I had the pleasure of seeing Issued ID at A Simple Collective yesterday, and what I witnessed changed my perception of identity and media. Three video installations greet you as you enter the intimate space. Each examines issues of identity through the lens of media. 

First up there is Elizabeth Axtman's lip-synch of old television shows and movies vocalizing deep seated prejudice against bi-racial bodies. She emotionally captures their words in single shots. You feel her pain and her liberation as she mouths these words, reclaiming them in video. 

Tim Roseborough transforms his face to look more like Michael Jackson's using simple Adobe Photoshop techniques. One side of the screen marks the transformation from Tim to Michael. The other side of the screen tracks the transformation from Michael to Tim. Side-by-side with Tim vocalizing Michael's trademark clicks, oohs, and ah-ha's over a speaker, you are forced to critique perceptions of identity expressed through both media and its manipulation. 

Thomas Beatie was the first pregnant man, and artist Chris Vargas casts himself as Thomas in his interview with Barbara Walters. In recasting this interview, Chris vocalizes what Thomas cannot and confronts the viewer to examine masculinity and manhood. It's a powerful (and at times humorous) piece. 

A Simple Collective is located at # 108 ActivSpace on the corner of Treat and 18th Streets in San Francisco. It is made up of artists and independent professionals in the arts. Founder/Director Rhiannon MacFadyen and a smaller committee of highly active Core Members volunteer their time to steer programming and manage collective-based projects, and a fabulous group of Affiliated and Recommended Professionals, all knowledgeable and trusted in their fields, completes our network of creative and professional resources.

ASC Projects is open Tuesdays and Thursdays, noon–5pm and readily by appointment. Contact Rhiannon Evans MacFadyen at (415) 786-1351 or rhiannon@oacsf.com

The lines painted directly onto the wall suggest some distant possibility of the solid surface of the building disintegrating before our eyes. The lantern holders mark the gateways to other worlds as the fabric of reality unwinds around us. And stacked neatly in rows are the portals we have arrived at, inviting us in, to travel through, each a brightly coloured window. The painted boards are little oases allowing contemplation and wordless thought. Due to be completed this coming week, this is the absorbing installation by Christopher X Bost currently on display at Progressive Grounds Café in the Mission.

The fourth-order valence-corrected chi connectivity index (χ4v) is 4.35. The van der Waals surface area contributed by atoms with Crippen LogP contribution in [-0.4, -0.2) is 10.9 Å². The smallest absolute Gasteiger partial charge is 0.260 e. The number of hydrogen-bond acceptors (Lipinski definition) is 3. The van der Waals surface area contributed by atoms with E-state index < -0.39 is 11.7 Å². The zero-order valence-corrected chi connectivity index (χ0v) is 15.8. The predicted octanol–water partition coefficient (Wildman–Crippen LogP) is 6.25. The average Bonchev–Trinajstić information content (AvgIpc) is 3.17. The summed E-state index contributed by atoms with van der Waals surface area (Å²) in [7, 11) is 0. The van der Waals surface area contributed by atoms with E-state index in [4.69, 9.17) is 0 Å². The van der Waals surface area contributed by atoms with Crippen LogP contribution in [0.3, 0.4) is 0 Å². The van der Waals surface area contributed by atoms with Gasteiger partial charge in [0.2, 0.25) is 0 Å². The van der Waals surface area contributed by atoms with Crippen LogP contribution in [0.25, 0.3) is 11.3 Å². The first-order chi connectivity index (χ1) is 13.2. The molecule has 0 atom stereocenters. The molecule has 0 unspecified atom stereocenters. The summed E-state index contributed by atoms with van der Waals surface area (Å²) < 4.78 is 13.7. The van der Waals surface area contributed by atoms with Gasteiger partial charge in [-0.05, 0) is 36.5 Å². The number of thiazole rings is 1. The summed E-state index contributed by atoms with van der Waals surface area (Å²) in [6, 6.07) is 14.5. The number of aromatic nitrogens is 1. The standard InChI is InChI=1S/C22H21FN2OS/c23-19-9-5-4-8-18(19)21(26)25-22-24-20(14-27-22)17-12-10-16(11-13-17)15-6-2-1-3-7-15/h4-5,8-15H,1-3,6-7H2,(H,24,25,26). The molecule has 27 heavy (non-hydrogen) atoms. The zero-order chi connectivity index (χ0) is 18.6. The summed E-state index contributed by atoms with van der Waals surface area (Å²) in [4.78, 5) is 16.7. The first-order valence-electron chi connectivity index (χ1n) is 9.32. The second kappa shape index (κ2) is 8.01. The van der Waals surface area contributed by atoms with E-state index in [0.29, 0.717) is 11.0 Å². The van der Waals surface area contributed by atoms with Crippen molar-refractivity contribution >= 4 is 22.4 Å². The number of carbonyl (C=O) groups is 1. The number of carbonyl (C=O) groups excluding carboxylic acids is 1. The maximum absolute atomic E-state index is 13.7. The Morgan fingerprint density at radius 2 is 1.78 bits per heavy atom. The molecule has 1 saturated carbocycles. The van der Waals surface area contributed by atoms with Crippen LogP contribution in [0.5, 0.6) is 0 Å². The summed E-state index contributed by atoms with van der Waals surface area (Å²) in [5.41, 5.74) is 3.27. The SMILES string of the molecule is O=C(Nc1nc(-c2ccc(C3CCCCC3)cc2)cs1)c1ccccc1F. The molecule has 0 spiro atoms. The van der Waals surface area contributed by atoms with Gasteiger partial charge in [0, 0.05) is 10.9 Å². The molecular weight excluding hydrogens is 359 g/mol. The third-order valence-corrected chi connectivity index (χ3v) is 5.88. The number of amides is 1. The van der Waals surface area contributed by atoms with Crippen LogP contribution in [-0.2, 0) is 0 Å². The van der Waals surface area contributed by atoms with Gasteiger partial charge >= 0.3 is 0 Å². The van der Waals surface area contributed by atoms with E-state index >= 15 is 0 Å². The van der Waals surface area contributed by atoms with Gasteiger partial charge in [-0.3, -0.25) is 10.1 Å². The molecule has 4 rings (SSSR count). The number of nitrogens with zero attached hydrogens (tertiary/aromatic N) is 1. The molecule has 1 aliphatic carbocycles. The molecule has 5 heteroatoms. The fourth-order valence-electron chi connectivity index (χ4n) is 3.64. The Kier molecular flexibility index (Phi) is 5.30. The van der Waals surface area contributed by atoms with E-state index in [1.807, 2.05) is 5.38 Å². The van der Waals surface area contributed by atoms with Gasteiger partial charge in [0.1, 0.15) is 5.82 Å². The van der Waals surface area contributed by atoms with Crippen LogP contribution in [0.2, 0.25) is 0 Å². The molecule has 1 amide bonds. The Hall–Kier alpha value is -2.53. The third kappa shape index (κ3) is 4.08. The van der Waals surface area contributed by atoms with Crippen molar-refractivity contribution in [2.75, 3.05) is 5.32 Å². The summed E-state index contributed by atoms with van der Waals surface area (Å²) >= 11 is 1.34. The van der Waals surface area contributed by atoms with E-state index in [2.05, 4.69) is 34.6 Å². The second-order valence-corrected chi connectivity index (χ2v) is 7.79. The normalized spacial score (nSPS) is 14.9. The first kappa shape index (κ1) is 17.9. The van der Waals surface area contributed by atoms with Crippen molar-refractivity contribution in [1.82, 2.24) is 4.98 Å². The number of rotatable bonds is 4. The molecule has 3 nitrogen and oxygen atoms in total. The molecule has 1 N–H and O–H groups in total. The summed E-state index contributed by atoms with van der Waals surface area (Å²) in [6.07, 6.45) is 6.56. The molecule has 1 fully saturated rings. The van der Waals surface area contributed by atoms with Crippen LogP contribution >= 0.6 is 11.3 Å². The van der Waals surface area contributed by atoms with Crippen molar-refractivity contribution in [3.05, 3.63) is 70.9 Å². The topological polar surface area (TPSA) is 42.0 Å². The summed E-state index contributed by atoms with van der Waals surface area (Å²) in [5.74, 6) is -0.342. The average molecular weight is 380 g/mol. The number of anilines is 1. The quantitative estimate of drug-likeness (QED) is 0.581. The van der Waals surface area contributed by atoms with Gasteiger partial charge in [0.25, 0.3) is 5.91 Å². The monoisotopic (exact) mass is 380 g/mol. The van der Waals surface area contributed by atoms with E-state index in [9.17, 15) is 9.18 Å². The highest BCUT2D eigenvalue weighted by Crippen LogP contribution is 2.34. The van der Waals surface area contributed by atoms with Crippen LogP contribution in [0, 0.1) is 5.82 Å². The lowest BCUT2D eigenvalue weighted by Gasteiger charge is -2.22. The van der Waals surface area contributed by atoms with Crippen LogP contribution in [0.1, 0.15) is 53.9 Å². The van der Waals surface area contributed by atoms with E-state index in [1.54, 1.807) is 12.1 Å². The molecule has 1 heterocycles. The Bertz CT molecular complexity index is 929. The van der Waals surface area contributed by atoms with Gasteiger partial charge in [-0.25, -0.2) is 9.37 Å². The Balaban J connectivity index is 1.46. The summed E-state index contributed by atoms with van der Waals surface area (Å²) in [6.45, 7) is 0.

Don’t expect to like these works; at least not in the way visually unobtrusive art lets your eye drift across the image, resting lazily for a second before moving on. Their deliberate orientation, stacked on top of one another, creates jarring colour combinations that purposefully interrupt. This is true of their display as well the nature of each individual painting as the patterning and colours change sharply with each suggestion of three-dimensional space. They are designed in this way to resist placid engagement, instead requiring time spent in their presence to fully experience their effect.

The exhibition as a whole comes to operate as a series of dilemmas, layered tensions of opposing forces. The works are both abstract and figurative, made up of repetitive patterns that also form sharp windows or doorways. They are at once soothing and disharmonious as they draw your eye whilst resisting its rest. And they are both static and animated as your brain uncovers new depth with each viewing. As well as this, Bost’s use of tape to create the sharp lines in contrast with the discrepancies in human error form yet another dichotomy.

Bost describes the experience of these works well, identifying his paintings as “limited tools for describing unlimited experience.” Similarly the inability to summarise these works with words can be described as the restriction of language to convey the limited tools for describing unlimited experience.  Inspired from the landscape, the repetitive patterning of line over line over line alludes to the meditative process that accompanies the creation of these works. If called on to make a judgement this would lie in the ability of each painting to give a residual sense of their creation, communing a moment of calm and thoughts lost in the repetition of the patterning. They allow the viewer to settle on the present as the eye drifts over the allusions to familiar settings, such as the beach or a forest, encouraging contemplation within an urban setting.